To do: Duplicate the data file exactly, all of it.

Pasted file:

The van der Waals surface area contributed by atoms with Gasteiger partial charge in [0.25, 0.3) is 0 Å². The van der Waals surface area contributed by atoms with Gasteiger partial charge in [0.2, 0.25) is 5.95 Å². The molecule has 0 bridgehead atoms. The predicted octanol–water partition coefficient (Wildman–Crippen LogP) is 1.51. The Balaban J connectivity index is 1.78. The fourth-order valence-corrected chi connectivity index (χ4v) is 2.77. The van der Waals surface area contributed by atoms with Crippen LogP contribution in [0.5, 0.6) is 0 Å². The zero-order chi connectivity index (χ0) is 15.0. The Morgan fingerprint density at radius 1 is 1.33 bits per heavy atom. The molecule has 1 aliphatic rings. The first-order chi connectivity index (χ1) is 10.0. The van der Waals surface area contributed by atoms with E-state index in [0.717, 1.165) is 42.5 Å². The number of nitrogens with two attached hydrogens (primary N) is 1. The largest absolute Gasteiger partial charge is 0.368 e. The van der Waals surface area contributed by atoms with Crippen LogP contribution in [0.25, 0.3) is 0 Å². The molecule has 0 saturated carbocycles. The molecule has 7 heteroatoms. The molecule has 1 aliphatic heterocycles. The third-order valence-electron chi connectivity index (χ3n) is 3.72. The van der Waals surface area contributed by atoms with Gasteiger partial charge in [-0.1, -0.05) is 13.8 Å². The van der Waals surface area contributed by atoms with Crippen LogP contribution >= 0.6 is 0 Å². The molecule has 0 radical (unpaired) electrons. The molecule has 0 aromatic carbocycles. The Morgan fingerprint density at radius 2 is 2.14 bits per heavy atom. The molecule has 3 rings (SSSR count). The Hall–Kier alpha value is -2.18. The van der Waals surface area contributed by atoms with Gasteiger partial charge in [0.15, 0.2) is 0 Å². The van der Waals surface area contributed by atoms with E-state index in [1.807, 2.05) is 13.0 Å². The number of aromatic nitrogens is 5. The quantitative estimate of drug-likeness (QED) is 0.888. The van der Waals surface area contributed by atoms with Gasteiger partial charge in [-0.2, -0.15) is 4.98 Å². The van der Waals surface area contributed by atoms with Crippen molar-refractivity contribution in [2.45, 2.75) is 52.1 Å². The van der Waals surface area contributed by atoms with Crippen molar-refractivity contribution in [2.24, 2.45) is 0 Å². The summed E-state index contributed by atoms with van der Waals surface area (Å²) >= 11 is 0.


The van der Waals surface area contributed by atoms with Gasteiger partial charge in [0.25, 0.3) is 0 Å². The van der Waals surface area contributed by atoms with Gasteiger partial charge in [0.2, 0.25) is 5.95 Å². The molecule has 0 bridgehead atoms. The predicted octanol–water partition coefficient (Wildman–Crippen LogP) is 1.51. The Balaban J connectivity index is 1.78. The fourth-order valence-corrected chi connectivity index (χ4v) is 2.77. The van der Waals surface area contributed by atoms with Crippen LogP contribution in [0.5, 0.6) is 0 Å². The zero-order chi connectivity index (χ0) is 15.0. The Morgan fingerprint density at radius 1 is 1.33 bits per heavy atom. The molecule has 1 aliphatic rings. The first-order chi connectivity index (χ1) is 10.0. The van der Waals surface area contributed by atoms with E-state index in [0.717, 1.165) is 42.5 Å². The number of nitrogens with two attached hydrogens (primary N) is 1. The largest absolute Gasteiger partial charge is 0.368 e. The van der Waals surface area contributed by atoms with Crippen LogP contribution in [0.25, 0.3) is 0 Å². The molecule has 0 saturated carbocycles. The molecule has 7 heteroatoms. The molecule has 1 aliphatic heterocycles. The third-order valence-electron chi connectivity index (χ3n) is 3.72. The van der Waals surface area contributed by atoms with Gasteiger partial charge in [-0.1, -0.05) is 13.8 Å². The van der Waals surface area contributed by atoms with Crippen LogP contribution >= 0.6 is 0 Å². The molecule has 0 radical (unpaired) electrons. The molecule has 0 aromatic carbocycles. The Morgan fingerprint density at radius 2 is 2.14 bits per heavy atom. The molecule has 3 rings (SSSR count). The Hall–Kier alpha value is -2.18. The van der Waals surface area contributed by atoms with Gasteiger partial charge in [0.15, 0.2) is 0 Å². The van der Waals surface area contributed by atoms with E-state index in [1.807, 2.05) is 13.0 Å². The number of aromatic nitrogens is 5. The quantitative estimate of drug-likeness (QED) is 0.888. The van der Waals surface area contributed by atoms with Gasteiger partial charge in [-0.2, -0.15) is 4.98 Å². The van der Waals surface area contributed by atoms with Crippen molar-refractivity contribution in [2.45, 2.75) is 52.1 Å². The van der Waals surface area contributed by atoms with Crippen molar-refractivity contribution in [2.24, 2.45) is 0 Å². The summed E-state index contributed by atoms with van der Waals surface area (Å²) >= 11 is 0.